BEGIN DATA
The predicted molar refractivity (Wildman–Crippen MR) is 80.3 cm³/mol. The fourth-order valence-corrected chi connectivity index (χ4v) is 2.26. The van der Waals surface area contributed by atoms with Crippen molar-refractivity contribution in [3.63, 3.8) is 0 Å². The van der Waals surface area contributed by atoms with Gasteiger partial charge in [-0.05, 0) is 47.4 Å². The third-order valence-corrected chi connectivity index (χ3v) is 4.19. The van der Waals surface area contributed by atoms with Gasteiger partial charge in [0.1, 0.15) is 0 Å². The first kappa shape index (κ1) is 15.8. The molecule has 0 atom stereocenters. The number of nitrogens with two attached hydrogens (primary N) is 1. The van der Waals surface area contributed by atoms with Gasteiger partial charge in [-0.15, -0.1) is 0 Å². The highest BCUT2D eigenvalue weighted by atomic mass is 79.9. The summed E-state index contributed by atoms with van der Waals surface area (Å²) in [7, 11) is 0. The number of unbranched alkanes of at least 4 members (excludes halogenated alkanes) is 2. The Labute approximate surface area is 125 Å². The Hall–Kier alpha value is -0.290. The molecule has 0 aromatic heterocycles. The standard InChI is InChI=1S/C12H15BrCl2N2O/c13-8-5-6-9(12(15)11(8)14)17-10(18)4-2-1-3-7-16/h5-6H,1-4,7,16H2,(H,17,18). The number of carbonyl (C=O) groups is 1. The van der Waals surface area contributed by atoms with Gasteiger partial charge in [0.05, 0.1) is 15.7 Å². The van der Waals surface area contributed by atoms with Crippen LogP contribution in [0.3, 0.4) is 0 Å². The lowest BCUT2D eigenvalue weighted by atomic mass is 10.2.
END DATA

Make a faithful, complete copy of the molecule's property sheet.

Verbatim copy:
The predicted molar refractivity (Wildman–Crippen MR) is 80.3 cm³/mol. The fourth-order valence-corrected chi connectivity index (χ4v) is 2.26. The van der Waals surface area contributed by atoms with Crippen molar-refractivity contribution in [3.63, 3.8) is 0 Å². The van der Waals surface area contributed by atoms with Gasteiger partial charge in [-0.05, 0) is 47.4 Å². The third-order valence-corrected chi connectivity index (χ3v) is 4.19. The van der Waals surface area contributed by atoms with Gasteiger partial charge in [0.1, 0.15) is 0 Å². The first kappa shape index (κ1) is 15.8. The molecule has 0 atom stereocenters. The number of nitrogens with two attached hydrogens (primary N) is 1. The van der Waals surface area contributed by atoms with Gasteiger partial charge in [-0.15, -0.1) is 0 Å². The highest BCUT2D eigenvalue weighted by atomic mass is 79.9. The summed E-state index contributed by atoms with van der Waals surface area (Å²) in [7, 11) is 0. The number of unbranched alkanes of at least 4 members (excludes halogenated alkanes) is 2. The Labute approximate surface area is 125 Å². The Hall–Kier alpha value is -0.290. The molecule has 0 aromatic heterocycles. The standard InChI is InChI=1S/C12H15BrCl2N2O/c13-8-5-6-9(12(15)11(8)14)17-10(18)4-2-1-3-7-16/h5-6H,1-4,7,16H2,(H,17,18). The number of carbonyl (C=O) groups is 1. The van der Waals surface area contributed by atoms with Gasteiger partial charge in [0.05, 0.1) is 15.7 Å². The van der Waals surface area contributed by atoms with Crippen LogP contribution in [0.3, 0.4) is 0 Å². The lowest BCUT2D eigenvalue weighted by atomic mass is 10.2.